Nancy Lanza, the mother of Newtown shooter Adam Lanza, had nearly $60,000 in bank accounts and a will dating to 1994 that left her estate to Adam and his brother, Ryan Lanza.
The five-page will, originally signed in November 1994 when Nancy Lanza and her husband at the time, Peter Lanza, lived in New Hampshire, was filed in the regional Probate Court in Bethel earlier this week by Stamford attorney Samuel Starks.
Starks had been assigned by Probate Judge Joseph Egan to search for Nancy Lanza's will and to file an accounting of her estate. Starks has yet to file that accounting, although in a letter to Egan he said that he had identified $59,000 in liquid assets that belonged to Nancy Lanza as of Dec. 14, when 20-year-old Adam killed her in her sleep before driving to Sandy Hook Elementary School and murdering 20 first-graders and six women before killing himself as police closed in.
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Yogananda Street, Newtown, CT 06482, USA
Nancy Lanza's will originally made Peter Lanza her beneficiary and executor. But the couple was divorced in 2009, removing him as a benefactor or executor.
Nancy Lanza, who was 52 when she died, listed her brother James Champion as well as Mark Lanza, Peter's brother, as alternate executors of her estate. However, both men submitted letters to the probate court indicating that they did not wish to serve as executor. Neither specified why.
Because the executors named by Nancy Lanza refused, Egan named Starks as the administrator of the will.
In his filings, Starks said that he was still determining the overall value of Nancy Lanza's estate, but noted the $60,000 she had in liquid assets, or money.
Nancy Lanza also owned the house on Yogananda Street that she shared with Adam Lanza. The 3,100-square-foot house is assessed at about $366,000, with an appraised value of more than $500,000, records show.
After their divorce, Peter Lanza was paying his former wife more than $200,000 a year in alimony and to take care of Adam Lanza. The lone benefactor of the estate now is Ryan Lanza.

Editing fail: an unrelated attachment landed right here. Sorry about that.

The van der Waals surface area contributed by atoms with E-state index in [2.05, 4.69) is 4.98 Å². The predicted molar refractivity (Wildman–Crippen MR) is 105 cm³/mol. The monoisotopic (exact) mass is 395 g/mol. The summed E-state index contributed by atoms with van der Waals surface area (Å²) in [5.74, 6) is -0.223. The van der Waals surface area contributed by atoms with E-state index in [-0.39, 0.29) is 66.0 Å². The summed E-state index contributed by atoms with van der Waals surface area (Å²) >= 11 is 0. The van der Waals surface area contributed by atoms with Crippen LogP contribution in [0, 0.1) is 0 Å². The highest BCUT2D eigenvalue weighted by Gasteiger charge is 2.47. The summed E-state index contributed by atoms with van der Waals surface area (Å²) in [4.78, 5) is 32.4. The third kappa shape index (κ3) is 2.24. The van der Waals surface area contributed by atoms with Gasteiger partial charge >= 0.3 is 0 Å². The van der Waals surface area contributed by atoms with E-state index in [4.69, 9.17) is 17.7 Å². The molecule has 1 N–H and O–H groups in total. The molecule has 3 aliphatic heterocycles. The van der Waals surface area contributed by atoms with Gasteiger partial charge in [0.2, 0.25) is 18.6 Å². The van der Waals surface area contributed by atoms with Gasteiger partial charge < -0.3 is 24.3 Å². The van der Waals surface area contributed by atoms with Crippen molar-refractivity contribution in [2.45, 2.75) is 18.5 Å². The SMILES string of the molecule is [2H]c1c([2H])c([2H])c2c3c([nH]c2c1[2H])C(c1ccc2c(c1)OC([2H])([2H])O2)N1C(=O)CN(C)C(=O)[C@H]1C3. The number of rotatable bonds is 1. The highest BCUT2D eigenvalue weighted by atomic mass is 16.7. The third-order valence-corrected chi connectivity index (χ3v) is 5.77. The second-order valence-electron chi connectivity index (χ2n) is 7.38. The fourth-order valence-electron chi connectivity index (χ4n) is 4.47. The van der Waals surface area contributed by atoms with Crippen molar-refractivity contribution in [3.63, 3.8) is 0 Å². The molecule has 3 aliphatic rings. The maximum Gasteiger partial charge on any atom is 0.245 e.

Following the divorce, Nancy Lanza did not update her will to give specific instruction regarding the care of Adam Lanza if she were to die before he reached the age of 21. He would have turned 21 later this month.
Neither the will nor Starks' letter contains any suggestion that Nancy Lanza set up special instructions to care for Adam Lanza, a troubled youth who had problems communicating with others, other than that he was to share the estate with his brother, Ryan. Adam Lanza was 2 years old when the original will was signed.
While Peter Lanza signed a document agreeing to have Starks serve as administrator of his former wife's will, he also made a request through Starks to remove Adam Lanza's personal property from the house. The request was granted Jan. 18, records show. Ryan Lanza also was given permission to remove personal possessions from the house.
There is no record of what was removed from the house at that time and it is unclear how much was left behind after state police searched it three times following the murders.
Many of Adam Lanza's possessions, from his personal journals and drawings to a military uniform that he kept in his bedroom, were removed by state police and sent to the FBI Behavorial Analysis Unit to create a profile of the shooter. Police also removed from the house more than 1,500 rounds of ammunition, a few guns, knives and samurai swords.